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What’s wrong with my feet?

What’s wrong with my feet?

What’s wrong with my feet?

The most commonly encountered skin problems seen by podiatrists.

While a multitude of different skin problems are seen by podiatrists on a daily basis some occur much more often than others. When a rash or other skin irregularity is seen some type of infection is usually the culprit. These can be caused by bacteria, fungi, or even viruses, as in the case of warts. Direct irritation, such as caused by repetitive rubbing or friction, is also quite common, as are allergic reactions. To complicate matters the appearance and symptoms of the above conditions often mimic one another. For this reason, and many others, it’s always best to seek professional care for any skin problems of the feet.

What’s wrong with my feet?

#1—Plantar Warts

Technically known as verruca plantaris, plantar warts are caused by a viral infection. Much as it sounds these are normally found on the bottoms of the feet but are frequently encountered on the sides of the feet as well. Each individual wart, or verruca, usually appears as a raised, circular lesion with a flat top which can contain several small black spots. Even with their distinctive appearance it’s possible to mistake warts for calluses or corns. Warts are unusually resistant to treatment yet several techniques can eradicate them completely when used correctly.

2. Athlete’s foot

An athlete’s foot is a fungal infection that affects the areas between the toes and the bottoms of the feet.

It is caused by a fungus that thrives in warm, dark, moist environments. It can irritate the skin, resulting in a scaly, white rash with a red base.

Itching, burning, peeling, and a mild odor are some of the other symptoms of an athlete’s foot.

Keep your feet and toes clean and dry, change your shoes and socks regularly, and never go barefoot in public locker rooms or showers to reduce your risk of athlete’s foot (also known as tinea pedis).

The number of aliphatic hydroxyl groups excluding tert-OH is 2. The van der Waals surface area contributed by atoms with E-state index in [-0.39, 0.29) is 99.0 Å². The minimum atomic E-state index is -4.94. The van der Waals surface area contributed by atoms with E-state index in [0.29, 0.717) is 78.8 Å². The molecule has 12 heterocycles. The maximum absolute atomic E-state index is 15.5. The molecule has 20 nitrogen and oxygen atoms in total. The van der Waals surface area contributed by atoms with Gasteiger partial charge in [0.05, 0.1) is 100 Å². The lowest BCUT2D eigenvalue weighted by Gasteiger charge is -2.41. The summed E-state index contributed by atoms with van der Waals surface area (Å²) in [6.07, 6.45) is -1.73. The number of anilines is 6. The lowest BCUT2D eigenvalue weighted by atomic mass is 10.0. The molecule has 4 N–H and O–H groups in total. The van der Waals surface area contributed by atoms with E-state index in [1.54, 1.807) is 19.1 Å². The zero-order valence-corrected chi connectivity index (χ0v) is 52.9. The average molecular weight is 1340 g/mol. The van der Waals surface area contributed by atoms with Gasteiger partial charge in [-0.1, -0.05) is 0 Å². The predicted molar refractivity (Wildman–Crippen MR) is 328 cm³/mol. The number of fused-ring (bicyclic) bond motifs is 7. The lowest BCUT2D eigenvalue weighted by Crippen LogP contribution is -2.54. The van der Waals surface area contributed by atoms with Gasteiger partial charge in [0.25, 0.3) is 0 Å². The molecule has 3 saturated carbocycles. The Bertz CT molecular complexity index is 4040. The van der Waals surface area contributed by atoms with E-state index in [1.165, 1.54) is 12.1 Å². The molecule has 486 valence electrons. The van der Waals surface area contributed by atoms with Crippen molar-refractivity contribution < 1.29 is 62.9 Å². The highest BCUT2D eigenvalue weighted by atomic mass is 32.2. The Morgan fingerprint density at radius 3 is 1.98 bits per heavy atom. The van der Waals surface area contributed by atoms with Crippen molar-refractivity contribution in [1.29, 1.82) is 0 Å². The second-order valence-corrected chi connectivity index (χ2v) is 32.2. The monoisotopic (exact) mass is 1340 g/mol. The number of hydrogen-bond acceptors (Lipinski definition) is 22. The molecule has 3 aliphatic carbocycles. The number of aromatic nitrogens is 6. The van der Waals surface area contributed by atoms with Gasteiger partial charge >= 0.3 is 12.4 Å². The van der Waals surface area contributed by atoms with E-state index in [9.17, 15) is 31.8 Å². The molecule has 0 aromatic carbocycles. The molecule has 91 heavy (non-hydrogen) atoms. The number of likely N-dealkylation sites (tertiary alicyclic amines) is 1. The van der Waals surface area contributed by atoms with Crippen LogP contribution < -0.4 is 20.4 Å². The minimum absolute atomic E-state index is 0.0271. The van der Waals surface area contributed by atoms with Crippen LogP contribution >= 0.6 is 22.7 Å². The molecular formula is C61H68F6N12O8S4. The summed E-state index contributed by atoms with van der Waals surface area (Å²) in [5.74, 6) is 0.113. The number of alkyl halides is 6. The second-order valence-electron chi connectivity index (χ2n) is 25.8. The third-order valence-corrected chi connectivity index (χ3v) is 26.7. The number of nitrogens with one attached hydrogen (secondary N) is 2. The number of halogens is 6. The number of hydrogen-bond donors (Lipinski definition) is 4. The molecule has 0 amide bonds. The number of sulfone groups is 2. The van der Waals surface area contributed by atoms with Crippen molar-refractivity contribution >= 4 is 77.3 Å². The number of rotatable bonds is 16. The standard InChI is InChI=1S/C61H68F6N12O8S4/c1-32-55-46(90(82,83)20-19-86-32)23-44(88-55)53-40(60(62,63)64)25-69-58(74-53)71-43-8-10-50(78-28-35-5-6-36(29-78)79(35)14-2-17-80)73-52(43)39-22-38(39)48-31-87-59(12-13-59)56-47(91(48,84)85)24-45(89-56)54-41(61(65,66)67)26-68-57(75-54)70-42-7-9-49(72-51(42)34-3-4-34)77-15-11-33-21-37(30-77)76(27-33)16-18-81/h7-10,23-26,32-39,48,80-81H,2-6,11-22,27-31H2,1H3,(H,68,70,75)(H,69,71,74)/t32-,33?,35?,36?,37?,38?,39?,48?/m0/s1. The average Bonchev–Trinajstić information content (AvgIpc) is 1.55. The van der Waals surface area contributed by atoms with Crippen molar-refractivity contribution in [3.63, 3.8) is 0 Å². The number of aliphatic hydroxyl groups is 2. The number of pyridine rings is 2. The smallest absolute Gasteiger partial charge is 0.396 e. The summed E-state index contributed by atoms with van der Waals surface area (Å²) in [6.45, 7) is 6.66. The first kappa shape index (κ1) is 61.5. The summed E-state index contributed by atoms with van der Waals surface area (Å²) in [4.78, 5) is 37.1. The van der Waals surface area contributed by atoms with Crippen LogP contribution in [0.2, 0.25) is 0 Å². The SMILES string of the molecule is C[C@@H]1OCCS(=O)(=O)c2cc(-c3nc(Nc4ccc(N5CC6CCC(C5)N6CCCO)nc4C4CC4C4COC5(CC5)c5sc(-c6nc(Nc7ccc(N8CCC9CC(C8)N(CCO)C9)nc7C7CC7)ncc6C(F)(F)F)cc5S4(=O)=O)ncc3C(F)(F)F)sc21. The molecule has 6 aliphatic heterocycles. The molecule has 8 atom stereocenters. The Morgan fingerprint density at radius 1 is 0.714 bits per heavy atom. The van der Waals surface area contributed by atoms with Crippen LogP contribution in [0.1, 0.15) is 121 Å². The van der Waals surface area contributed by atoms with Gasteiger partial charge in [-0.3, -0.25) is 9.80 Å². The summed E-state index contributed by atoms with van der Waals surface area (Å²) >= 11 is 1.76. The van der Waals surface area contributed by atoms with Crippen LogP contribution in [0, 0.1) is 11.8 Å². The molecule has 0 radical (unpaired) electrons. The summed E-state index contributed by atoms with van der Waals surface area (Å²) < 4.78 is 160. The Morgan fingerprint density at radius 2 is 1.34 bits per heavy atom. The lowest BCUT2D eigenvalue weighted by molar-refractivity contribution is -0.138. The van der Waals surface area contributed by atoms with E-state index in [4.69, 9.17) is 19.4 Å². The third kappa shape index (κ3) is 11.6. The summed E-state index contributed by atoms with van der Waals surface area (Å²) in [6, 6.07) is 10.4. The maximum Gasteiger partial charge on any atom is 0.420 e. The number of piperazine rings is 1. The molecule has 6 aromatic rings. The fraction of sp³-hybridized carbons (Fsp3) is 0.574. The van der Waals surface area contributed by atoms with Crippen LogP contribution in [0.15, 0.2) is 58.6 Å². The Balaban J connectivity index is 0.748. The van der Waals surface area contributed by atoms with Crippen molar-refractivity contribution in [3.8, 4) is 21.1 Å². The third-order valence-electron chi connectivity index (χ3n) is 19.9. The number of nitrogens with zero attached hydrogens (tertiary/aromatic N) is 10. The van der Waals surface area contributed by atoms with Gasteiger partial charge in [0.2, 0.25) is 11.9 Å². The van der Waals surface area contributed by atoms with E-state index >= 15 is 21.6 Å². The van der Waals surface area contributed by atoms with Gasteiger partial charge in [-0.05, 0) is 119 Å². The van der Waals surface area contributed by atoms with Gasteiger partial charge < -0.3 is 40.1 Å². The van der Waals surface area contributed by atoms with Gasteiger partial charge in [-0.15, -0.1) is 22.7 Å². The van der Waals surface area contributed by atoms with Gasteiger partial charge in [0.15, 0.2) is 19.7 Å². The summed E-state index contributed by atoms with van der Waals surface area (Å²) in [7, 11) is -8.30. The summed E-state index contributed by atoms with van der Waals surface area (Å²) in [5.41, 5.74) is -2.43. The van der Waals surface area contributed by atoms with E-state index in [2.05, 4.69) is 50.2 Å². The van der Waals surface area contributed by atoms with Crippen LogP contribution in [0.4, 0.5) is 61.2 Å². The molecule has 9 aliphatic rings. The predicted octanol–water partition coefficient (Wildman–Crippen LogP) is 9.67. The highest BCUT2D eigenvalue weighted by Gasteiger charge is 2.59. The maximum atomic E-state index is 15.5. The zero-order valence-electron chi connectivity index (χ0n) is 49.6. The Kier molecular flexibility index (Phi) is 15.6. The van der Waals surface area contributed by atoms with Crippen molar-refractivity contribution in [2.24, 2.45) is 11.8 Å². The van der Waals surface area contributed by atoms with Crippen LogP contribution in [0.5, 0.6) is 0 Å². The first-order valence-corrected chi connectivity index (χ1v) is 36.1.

Athletes’ feet can be treated with over-the-counter antifungal creams or sprays, and sprays and powders can also be used inside your shoes to kill any leftover fungus.

3. Plantar Fasciitis

Plantar fasciitis is a painful condition that affects the bottom of your heel and the lower half of your middle foot.

This occurs when the plantar fascia ligament is strained as a result of wearing soft-soled footwear with poor arch support, standing for long periods of time, long-distance jogging, weight gain, or other foot problems.

It might get worse with time, and the pain can be subtle or intense. When your feet have been resting for a long time, you may feel increased pain.

Applying ice, taking anti-inflammatory drugs, and stretching the foot on a daily basis are all home remedies for the problem. Corticosteroid injections, physical therapy, orthotics, or surgery may be used by your doctor to relieve discomfort.

4. Toenail Fungus

Toenail fungus can make nails look unsightly and distorted. It’s also possible for it to spread to other nails, such as fingernails.

Toenail fungus develops when the nail is damaged, causing the nail-skin junction, where the nail meets the toe’s skin, to be disrupted.

This can happen after a pedicure, as a result of ill-fitting shoes, or as a result of repetitive trauma such as running or hiking, which causes the nail to lift or become forced on.n

5. Corns and Calluses

As with blisters, corns and calluses are the result of repetitive rubbing or pressure. Calluses present as thickened areas of skin over pressure points, and are essentially a protective response to excessive friction. Most people have calluses to some degree and experience no symptoms at all. Only when calluses are unusually thick or become cracked do they typically cause problems. When this occurs the callus can be shaved down to restore more normal skin thickness and provide relief. Calluses commonly form on the heels and balls of the feet.

Corns are also caused by the same protective mechanism. They appear as raised and conical as opposed to broad and flat. They’re typically located on the outside of the pinkie (5th) toe, an area which is particularly prone to friction. Corns tend to be much more painful than calluses, and can be shaved down, treated with topical medications, or both.

To find out What’s wrong with my feet? Call 878-313-3338